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Most animal rights activists insist that humans receive no benefit from animal research. I make a big point of rebutting this in my upcoming book, which I think convincingly demonstrates that biological science would be materially impeded if animals could no longer be used.  One such area is basic research in which scientists learn about biological processes or are able to test hypotheses regarding potential areas of future research. Sometimes, this work can be done with computer models, cell lines, or other non animal studies. But sometimes you need an intact, operating biological organism, which either means animals or humans.

Here’s a good example: Scientists have learned a way to interfere with the workings of the gene that causes muscular dystrophy in mouse studies. From the story:

U.S. researchers have found a way to block the genetic flaw that causes a common form of muscular dystrophy, the team reported on Thursday. Mice injected with a compound that neutralizes faulty gene activity regained the use of muscles frozen by myotonic dystrophy, the researchers said. “We haven’t corrected the underlying gene abnormality,” said Dr. Charles Thornton of the University of Rochester in New York, whose study appears in the journal Science. “What we’ve done is made it behave in a more mannerly fashion,” Thornton said in a telephone interview.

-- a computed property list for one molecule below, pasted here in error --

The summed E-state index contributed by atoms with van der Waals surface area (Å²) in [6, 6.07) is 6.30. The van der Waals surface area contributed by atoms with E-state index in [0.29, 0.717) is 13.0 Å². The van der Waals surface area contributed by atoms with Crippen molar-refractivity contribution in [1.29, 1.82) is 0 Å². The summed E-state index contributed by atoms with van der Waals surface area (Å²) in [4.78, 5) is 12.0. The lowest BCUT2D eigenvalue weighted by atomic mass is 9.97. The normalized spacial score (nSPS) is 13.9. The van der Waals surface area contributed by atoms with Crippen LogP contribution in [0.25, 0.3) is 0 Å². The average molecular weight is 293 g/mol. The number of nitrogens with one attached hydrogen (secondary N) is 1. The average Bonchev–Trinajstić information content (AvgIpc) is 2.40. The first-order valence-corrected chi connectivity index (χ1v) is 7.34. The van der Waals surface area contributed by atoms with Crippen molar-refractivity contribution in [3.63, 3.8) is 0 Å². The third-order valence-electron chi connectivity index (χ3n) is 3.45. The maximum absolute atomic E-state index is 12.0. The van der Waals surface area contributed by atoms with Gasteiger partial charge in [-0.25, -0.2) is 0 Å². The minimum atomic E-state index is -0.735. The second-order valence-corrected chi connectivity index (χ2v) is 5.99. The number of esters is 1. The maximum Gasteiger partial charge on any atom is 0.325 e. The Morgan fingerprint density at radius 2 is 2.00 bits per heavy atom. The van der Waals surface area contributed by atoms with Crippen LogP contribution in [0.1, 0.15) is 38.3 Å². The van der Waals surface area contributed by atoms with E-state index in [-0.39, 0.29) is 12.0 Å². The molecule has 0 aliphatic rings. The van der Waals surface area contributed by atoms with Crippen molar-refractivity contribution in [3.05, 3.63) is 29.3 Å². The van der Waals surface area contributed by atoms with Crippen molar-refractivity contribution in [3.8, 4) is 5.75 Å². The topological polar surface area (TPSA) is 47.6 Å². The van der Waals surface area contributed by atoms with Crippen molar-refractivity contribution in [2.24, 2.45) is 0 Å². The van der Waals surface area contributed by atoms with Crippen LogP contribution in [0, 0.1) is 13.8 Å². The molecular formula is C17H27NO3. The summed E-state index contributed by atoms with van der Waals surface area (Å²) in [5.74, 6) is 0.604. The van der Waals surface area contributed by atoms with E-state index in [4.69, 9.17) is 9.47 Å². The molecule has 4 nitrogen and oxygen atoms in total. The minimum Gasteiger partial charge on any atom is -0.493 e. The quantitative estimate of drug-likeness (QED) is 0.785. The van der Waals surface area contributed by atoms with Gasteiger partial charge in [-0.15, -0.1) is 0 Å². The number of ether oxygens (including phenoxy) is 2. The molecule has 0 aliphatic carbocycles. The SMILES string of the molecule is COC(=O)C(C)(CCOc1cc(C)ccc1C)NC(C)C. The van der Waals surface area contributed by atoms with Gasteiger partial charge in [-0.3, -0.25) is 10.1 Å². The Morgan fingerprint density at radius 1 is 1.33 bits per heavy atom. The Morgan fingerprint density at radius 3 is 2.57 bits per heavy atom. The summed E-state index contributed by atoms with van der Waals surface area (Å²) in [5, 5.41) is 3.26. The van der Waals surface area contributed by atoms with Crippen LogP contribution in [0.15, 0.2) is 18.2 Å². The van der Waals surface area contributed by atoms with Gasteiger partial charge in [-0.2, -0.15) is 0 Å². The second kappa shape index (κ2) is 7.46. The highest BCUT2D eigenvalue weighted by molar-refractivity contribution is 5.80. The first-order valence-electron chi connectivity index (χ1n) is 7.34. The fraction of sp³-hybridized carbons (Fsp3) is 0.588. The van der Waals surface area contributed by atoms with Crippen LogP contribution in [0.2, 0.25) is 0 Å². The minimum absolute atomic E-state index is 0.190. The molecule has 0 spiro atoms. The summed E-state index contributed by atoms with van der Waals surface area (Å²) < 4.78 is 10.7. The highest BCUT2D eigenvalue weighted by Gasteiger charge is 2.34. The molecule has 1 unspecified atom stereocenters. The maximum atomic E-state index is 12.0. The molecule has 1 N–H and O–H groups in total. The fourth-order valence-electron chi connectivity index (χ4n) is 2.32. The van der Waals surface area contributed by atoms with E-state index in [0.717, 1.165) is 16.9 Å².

Will this turn into a treatment for the human disease?  There is no way to tell at this point. But the success of these experiments—which involved the taking of the lives of many mice—pointed scientists into a potentially fecund area of research into this and other genetic-caused diseases.

It is too bad that a defense of animal research needs to be mounted—but it does.  This is how science moves forward. Animal rights activists would stifle such activities and choke off many efficacious approaches to alleviating human suffering.

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